Ten Pittsburgh Holiday Things To Do

For the first time in a decade or longer, I’m not working on a holiday gift project of some type like a toy drive or a food or blanket drive. No drives.

Organizing a drive or a giving tree is exhilarating and rewarding, but it consumes hundreds of hours. My personal seasonal activities were usually online shopping, a quick trip to Target and not much else until after Christmas Day. I was even in a car accident on Christmas Eve delivering a bike to a foster child. The bike was fine.

Rather than scramble to find something in which to hurl myself, I’ve decided to take this year to focus on  other experiences of Christmas and the holidays. I use Christmas specifically because that’s the holiday that I celebrate. I would certainly like the opportunity to participate in other cultural celebrations as appropriate, too.

I didn’t realize how much I missed some of the experiences I skipped until I compiled this wish list of things I’d like to enjoy this year. Perhaps people told me but I was too busy to hear them.

1. Trains – As a child, I looked forward to occasional trips to see the holiday train exhibit at Buhl Planetarium. Now it is at the Carnegie Science Center which I have only visited one time. We had trains at home which I loved. I don’t think Coco would do so well with trains now, so I’m going to schedule a visit to the Carnegie Science Center this season.

2. Nationality Rooms – I spent two solid years in the Cathedral of Learning completing my MSW, but I never toured the Nationality Rooms which capture the essence of so much that is Pittsburgh – our rich ethnic diversity. This is one of those things we always talk about doing and never quite make it.

3. Renaissance City Choir Holiday Concert – we’ve never made it to this cherished holiday LGBTQ institution. This year, it is scheduled for Saturday December 13 at the East Liberty Presbyterian Church. It is on my calendar!

4. Tour Historic Churches – Pgh Tours and More has several tours set up that include behind the scenes visits to local Christian churches bedecked in their holiday finery. For those who did not grow up Christian, this might be particularly interesting as the month of December is actually Advent, not Christmas.

ChristmasHouse3
The putz house I inherited from my great-grandparents.

5. A Christmas Carol – this is a tricky one as I would like to see the actual play, not a musical version which is very popular here during the holidays. Perhaps I should simply reread the novel?

6. The Putz House – I’ve written about this family heirloom that I inherited, a miniature farm-house that was displayed under my great-grandparent’s tree every year. Is it a true putz house? I’d like to find out.

7. Use the Good China – As a child, I knew it was a holiday when my mother made me bring out one of her china sets, then again when I had to hand wash each dish after the meal. We used a pretty tablecloth and it was festive, even if it was just the immediate family. We don’t even have china – our respective mothers are hanging tight to their sets. Hmmm.

8. Feast of the Seven Fishes – I’m not even a teeny bit Italian, but I have lots of Italian friends. I’d love to be invited to this cultural tradition (hint hint) even though I’m unsure how much I’d like some of the traditional dishes. Our Christmas Eve tradition is to go out to dinner with my parents or other family members (sometimes to the Olive Garden) and then watch Santa Claus Conquers the Martians on YouTube.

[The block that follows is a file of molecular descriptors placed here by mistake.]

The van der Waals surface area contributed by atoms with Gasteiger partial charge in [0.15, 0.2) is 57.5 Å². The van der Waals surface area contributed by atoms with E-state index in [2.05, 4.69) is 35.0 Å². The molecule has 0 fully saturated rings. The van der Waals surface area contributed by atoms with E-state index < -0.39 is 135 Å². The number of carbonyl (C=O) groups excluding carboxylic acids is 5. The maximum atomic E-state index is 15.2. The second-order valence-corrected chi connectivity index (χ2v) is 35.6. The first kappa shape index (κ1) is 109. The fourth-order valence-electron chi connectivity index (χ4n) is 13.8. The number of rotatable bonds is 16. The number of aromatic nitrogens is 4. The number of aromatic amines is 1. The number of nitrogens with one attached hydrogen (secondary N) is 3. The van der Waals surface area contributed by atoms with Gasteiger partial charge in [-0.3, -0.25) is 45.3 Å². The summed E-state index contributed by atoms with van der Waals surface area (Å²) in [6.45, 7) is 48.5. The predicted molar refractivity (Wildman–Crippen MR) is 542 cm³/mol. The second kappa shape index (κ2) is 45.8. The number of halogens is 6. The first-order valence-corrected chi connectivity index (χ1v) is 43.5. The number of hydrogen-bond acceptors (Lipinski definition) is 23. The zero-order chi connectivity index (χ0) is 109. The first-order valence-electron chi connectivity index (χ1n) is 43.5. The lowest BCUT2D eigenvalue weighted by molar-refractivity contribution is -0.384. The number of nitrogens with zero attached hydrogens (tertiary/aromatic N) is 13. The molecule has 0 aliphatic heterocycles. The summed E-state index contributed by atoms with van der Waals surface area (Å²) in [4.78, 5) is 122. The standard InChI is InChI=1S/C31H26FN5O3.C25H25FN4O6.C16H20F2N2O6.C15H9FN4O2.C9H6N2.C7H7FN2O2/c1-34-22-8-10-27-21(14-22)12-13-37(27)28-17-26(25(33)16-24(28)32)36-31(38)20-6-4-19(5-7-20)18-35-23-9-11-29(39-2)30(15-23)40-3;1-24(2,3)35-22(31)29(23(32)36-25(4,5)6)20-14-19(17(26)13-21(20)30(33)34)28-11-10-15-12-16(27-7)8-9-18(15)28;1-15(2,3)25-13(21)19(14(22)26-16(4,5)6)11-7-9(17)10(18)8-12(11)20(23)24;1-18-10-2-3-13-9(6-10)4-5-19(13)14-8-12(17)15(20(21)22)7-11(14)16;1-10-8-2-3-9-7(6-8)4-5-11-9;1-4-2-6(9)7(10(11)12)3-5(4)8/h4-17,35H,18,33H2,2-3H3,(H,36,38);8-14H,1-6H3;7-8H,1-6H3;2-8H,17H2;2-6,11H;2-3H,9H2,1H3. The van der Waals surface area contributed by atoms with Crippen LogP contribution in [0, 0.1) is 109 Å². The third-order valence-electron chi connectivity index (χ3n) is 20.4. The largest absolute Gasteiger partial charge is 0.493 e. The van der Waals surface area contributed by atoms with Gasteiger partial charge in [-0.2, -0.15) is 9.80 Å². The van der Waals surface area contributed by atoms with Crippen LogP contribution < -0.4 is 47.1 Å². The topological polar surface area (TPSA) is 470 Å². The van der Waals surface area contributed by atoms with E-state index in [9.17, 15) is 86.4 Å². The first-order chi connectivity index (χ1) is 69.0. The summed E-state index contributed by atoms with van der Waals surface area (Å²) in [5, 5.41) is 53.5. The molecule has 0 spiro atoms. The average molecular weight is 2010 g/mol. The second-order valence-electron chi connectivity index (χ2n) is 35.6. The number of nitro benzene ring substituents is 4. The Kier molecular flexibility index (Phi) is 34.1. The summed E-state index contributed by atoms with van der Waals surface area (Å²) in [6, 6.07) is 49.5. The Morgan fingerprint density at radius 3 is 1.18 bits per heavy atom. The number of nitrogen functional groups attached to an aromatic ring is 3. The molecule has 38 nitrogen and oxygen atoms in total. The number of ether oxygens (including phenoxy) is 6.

9. Christmas Cookies – we’ve only baked our own cookies one time. Usually, I’m so so busy that it is impossible to take an entire day to devote to this task. But I like cookies – substitute Bailey’s Irish Cream for milk in sugar cookies and wow! So I’m putting this on our calendar. After all, Christmas cookies came to the United States via the Dutch and Germans and I’m pretty heavily German so a Christmas cookie with Bailey’s is simply honoring my own heritage right? To be fair, I did start a holiday fundraising tradition called “Christmas Cards and Cookies” but I did not do any baking myself.

holiday serving tray
My grandmother made this holiday serving dish in a ceramics class in the late 1960s. I put cookies on it. Sometimes a cat sits on it, too. What can you do?

10. Kennywood Holiday Lights – this tradition is only about 4 years old, but it seems very nice. I grew up near Kennywood so it is very much a part of my personal narrative. Walking around those familiar lanes with holiday lights, a ride on the Merry Go Round and some hot chocolate seems pretty darn appealing. Several years ago, the Pittsburgh Zoo had a holiday lights exhibit which was also very nice. They discontinued it which is a shame. You couldn’t really see many animals of course but it was more the ambiance.

You might notice what is missing from the list. Some are things I already do or have done (First Night, PPG Wintergarden, drive around to see lights in the various neighborhoods) and some are things I won’t do – Light Up Night – because it is just too crowded. We’ve taken our dog for photos with Santa, we’ve gone skating, we’ve gone to holiday parties in gorgeous homes (ooh la la) and other fun adventures. We even have a set of matching “Merry Christmas Charlie Batch” tee shirts!

Perhaps you’ve noticed that I don’t include many religious activities – we aren’t particularly religious. When we do attend church, it is our local Unitarian Universalist church which isn’t liturgical at all about Advent. Obviously. The holidays are about more than gifts for us, of course, but in a secular way. As a former Catholic, I do miss a lot of the majesty and hopefulness of the season. But perhaps next year …

P.S. – if you want to drop some Christmas cookies off at our house, I wouldn’t turn them away!

What traditions or adventures would you like to try this year (or next)?

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